More difficulty is experienced in determining in what cases equity will decree specific performance of a contract for the sale of personal property.

Instead of granting relief in all such cases, as it does when real property is concerned, equity will only decree specific performance of contracts for the sale of personal property, when the special circumstances render such relief proper. The Supreme Court of Illinois, discussing this question in the case of Cohn vs. Mitchell,5 said:

"It is to be remarked, in the first place, courts of chancery have a large discretion in this class of cases. It is true it is a judicial discretion, and is therefore subject to review where relief is denied in a case clearly brought within the general principles which control courts of equity in the exercise of this branch of their jurisdiction. A court of review, however, before interposing in any case must be able to say there has been an abuse of this discretion. It results from this general principle, that every case of specific performance must necessarily depend in a large degree upon its own special circumstances. (Andrews vs. Sullivan, 2 Gilm., 327.) Again, the general rule clearly is, that a court of equity will not decree the specific performance of a contract relating to personal property unless there is some element or feature in it to show that the relief at law might not be adequate, - as, where the measure of damages resulting from the non-performance of the agreement is uncertain or difficult to ascertain, or where the thing contracted for has to the complainant some intrinsic or special value, and the like. The contract sought to be specifically enforced in this case is one relating solely to personal property. No special feature in the case has been suggested as authorizing the relief sought, and the only authority cited as supporting the theory of the bill is McMullen et ux. vs. Vanzant, 73 I11., 192. The statement cited by counsel from that case, to the effect 'that the fact that an action at law would lie on the agreement sought to be enforced was no reason why it might not be enforced in equity,' is certainly true, and would hardly be denied by any one. The case, however, has but slight bearing, if any, on the one before us. There are two elements of equity jurisdiction that enter into that case that we do not find in this - fraud and an express trust - the latter alone being sufficient to warrant the decree."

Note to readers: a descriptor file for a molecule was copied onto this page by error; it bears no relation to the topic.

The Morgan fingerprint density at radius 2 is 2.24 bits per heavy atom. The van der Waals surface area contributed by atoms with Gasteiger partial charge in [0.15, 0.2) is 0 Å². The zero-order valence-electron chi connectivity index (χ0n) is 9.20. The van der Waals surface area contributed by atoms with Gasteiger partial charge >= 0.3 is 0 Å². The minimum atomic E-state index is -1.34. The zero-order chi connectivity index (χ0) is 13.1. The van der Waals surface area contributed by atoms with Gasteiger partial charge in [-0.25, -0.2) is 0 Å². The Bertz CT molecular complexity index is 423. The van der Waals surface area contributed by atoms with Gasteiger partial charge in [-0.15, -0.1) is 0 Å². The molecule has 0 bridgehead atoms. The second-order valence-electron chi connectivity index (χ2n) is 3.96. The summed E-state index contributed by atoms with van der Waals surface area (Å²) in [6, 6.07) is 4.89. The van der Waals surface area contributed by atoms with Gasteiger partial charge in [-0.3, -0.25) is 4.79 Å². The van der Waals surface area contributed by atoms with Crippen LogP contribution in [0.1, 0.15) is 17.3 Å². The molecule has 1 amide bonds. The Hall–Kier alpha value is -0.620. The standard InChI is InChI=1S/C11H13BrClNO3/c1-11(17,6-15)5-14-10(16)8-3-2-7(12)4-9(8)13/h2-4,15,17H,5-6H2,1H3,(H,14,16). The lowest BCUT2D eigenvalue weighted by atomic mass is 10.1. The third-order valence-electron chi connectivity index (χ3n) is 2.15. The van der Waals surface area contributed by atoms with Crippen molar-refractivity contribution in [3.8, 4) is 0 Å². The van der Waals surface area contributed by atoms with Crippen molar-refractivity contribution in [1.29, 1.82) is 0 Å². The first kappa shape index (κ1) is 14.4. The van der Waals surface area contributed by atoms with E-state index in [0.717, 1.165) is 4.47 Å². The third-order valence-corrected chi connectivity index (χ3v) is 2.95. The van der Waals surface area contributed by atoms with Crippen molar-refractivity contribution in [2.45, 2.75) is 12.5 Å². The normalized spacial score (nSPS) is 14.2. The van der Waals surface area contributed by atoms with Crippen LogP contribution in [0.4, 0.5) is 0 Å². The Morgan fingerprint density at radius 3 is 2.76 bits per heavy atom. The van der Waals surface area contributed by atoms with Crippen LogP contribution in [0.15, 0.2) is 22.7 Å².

3 Harris vs. Greenleaf, 117 Ky., 817.

4 Id.

5 115 111., 124.

The most general rule which can be laid down is that specific performance will never be decreed for the sale of articles such as wheat, or corn, which can be readily purchased in the open market at any time.6

6 Scott vs. Billgerry, 40 Miss., 119; Gloucester Isinglass, etc., Co. vs. Russian Cement Co., 154 Mass., 92.

"Where the corporate stock to which the contract relates is not procurable in the market, and its pecuniary value is not readily ascertainable, specific performance will, as a rule, be decreed,7 especially where the court acquires jurisdiction of the action on the ground that it is an action to enforce a trust.8 Also where the stock with reference to which the contract is made is of peculiar value to the plaintiff in order that he may obtain a proper and legitimate control over the management of a private corporation, specific performance will, as a rule, be decreed."9 10